Mobile Payments Landscape
Mobile ubiquity is here, and it’s transforming the world.
The mobile phone is where consumers see the revolution happening in the payments industry. But that’s not to say it’s easy for the financial services industry.
That we are gradually being converted to it is not in doubt; smartphones are increasingly integral to our shopping. Thirteen percent of UK adults have now made a mobile payment in‐store (compared to a mere 3 percent in May 2014), 40 percent have made an online commerce purchase with their phone and 59 percent have browsed retailers’ mobile sites, according to the Deloitte Mobile Consumer 2015 report.
It has not been easy to get here. Pundits have been predicting a smartphone payments revolution for years, if not decades; it was 1999 when Nokia and Visa piloted a mobile phone that could pay over the net. Of course, smartphones were not ubiquitous then, whereas 87 percent of the US adult population had a mobile phone in 2015, according to a Federal Reserve survey, and 77 percent of those mobiles were smartphones. Global smartphone penetration is expected to exceed 50 percent by 2017, according to research by Forrester.
Moreover, we are using our mobiles a lot more widely. A mobile is no longer just a phone: it is your window into the net, your means of communicating with friends, your way of managing your money and part of your identity. Everything happens on your mobile and that includes financial services; in the US, 33 percent of millennials (those aged 15–34) believe that within the next five years they will not even need a bank.
Yet there is a distinction to be made between mobile banking (interacting with a bank via a mobile) and mobile payments (paying for goods via a mobile); often it is those with the least access to banks that are more likely to use mobile payments. In the US, mobile phones are prevalent among the underbanked – those who have poor access to mainstream financial services. According to the Federal Reserve, 70 percent of all underbanked had access to a smartphone in 2015, 55 percent of which had used mobile payments.
A similar pattern is seen elsewhere. M‐Pesa, Vodafone’s mobile phone‐based money transfer service which operates in Africa, India and eastern Europe, processed 3.4 billion transactions between April 2014 and March 2015. But while it has been a phenomenal success in countries such as Kenya, the service has recently been withdrawn in South Africa as it failed to reach a critical mass of users.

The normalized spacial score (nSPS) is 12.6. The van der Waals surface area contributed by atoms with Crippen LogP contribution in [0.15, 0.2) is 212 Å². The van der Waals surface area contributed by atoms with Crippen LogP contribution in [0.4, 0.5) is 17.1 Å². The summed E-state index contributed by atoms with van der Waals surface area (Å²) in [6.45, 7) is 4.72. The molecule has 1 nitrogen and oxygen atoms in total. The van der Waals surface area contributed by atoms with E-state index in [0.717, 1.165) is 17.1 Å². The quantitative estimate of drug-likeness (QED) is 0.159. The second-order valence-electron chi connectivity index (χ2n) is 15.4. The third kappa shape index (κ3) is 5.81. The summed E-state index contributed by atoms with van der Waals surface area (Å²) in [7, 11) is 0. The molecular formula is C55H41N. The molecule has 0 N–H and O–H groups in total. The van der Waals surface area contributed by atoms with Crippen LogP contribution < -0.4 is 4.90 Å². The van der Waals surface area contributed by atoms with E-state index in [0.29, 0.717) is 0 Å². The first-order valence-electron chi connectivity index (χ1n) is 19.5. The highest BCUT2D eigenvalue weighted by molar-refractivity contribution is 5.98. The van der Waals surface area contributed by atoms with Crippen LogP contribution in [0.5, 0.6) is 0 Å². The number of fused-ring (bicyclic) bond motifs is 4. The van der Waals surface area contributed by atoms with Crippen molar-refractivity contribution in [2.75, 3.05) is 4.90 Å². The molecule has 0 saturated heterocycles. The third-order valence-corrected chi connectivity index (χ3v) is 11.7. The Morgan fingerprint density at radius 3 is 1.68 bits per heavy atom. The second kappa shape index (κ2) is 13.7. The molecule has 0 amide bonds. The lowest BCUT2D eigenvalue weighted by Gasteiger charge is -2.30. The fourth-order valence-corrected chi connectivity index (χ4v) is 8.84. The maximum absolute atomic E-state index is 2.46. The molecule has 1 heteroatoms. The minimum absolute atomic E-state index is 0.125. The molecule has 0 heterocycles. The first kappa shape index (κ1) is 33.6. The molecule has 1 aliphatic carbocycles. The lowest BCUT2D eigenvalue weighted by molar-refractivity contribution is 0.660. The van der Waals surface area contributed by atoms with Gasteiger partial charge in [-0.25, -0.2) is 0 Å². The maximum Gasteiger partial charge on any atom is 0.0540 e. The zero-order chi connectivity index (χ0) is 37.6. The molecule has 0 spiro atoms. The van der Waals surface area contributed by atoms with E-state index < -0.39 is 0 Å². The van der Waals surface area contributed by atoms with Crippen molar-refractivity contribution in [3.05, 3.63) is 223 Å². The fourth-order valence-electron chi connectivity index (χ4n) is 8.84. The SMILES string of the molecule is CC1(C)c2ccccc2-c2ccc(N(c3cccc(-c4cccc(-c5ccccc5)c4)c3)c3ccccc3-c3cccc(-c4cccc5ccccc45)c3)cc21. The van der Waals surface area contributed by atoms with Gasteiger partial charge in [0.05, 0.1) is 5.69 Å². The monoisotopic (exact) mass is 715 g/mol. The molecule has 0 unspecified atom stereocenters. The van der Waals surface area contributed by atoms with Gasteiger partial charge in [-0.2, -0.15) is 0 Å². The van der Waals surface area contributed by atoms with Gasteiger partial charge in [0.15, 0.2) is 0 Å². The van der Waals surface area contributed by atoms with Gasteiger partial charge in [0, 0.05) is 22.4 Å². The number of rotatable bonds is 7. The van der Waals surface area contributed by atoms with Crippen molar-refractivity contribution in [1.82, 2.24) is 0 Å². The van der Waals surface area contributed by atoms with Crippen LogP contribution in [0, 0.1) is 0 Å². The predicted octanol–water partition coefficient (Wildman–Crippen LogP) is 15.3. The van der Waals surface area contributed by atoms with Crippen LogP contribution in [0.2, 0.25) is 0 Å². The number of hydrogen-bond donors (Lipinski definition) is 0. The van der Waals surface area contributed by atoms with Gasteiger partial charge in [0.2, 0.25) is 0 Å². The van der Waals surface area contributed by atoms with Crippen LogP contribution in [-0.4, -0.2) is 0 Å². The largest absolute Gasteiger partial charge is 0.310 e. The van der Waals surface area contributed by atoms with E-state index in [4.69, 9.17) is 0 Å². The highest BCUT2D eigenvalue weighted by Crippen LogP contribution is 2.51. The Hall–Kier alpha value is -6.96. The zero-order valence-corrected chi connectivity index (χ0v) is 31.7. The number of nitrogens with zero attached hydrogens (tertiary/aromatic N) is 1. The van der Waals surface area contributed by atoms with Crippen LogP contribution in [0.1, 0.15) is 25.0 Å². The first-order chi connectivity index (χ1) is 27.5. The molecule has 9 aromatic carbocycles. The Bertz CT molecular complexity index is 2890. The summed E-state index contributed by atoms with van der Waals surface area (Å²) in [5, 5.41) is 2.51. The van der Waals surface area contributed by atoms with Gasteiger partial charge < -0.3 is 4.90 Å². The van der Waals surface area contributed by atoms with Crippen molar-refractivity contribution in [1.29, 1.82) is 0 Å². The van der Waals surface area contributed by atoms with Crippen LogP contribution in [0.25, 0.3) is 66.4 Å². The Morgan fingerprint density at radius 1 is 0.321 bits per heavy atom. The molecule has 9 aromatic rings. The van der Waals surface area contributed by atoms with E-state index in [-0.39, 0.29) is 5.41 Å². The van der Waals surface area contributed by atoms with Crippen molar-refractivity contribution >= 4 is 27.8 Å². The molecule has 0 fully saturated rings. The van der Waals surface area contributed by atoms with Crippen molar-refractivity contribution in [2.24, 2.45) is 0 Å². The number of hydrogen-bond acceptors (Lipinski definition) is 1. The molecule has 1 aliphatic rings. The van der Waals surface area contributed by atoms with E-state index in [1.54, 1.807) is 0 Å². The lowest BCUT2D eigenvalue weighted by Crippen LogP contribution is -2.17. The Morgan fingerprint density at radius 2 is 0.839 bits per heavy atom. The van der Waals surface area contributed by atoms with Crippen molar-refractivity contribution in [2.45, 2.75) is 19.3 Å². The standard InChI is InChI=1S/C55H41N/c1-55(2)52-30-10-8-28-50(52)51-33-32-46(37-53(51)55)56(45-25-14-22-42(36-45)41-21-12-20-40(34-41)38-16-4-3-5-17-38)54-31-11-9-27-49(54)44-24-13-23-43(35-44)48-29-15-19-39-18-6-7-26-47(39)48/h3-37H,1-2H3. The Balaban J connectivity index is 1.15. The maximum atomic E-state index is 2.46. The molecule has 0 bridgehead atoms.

What was the difference? There’s no easy answer. Culture, social networks, regulations and competition all play a part. Some argue that the mobile payments industry is trying to solve a problem that doesn’t exist for most of us; it’s not as if paying for goods and services with a credit card or even with cold, hard cash is necessarily a problem.
The drive towards non‐cash payments is undoubtedly strong, particularly in the Nordic countries. Sweden is aiming to be paper money‐free by 2030; Denmark has declared Bitcoin trades as tax‐free; while Finland topped Citigroup’s Digital Money Index for three years in a row. However, this cashless push comes from the providers rather than the user’s side. This is driven by a desire to cut costs and capture consumer data that is increasingly valuable to retailers, industry players and governments alike.
Retailers want that data to provide targeted marketing and a more personalised service; the financial services industry is keen to cut costs and increase security; and governments see the benefits from a tax and money‐laundering point of view.
With three such powerful sectors behind it, it’s no wonder the mobile payments industry is finally taking off.
- 23 percent of millennials in North America (those aged between 18 and 34) reported using their phones to make mobile payments at a merchant location at least weekly Accenture, digital payments survey 2015
- More than half of those not currently making mobile payments would make them if offered discount pricing/coupons or reward points (53 percent) Accenture, digital payments survey 2015
- 24 percent of all US mobile phone owners reported having made a mobile payment in the past 12 months Federal Reserve, Consumers and Mobile Financial Services 2016
- Security is a key concern, cited by 42 percent of UK respondents as the reason why they did not use mobile payments Deloitte, Mobile Consumer 2015 report
- By 2017 there will be over one billion users accessing banking services through biometric systems Goode Intelligence, 2015
- The number of smartphone users in the US will reach 279 million by 2018; global users are expected to total 2.56 billion Biometrics Research Group, White Paper 2014, and Statista 2016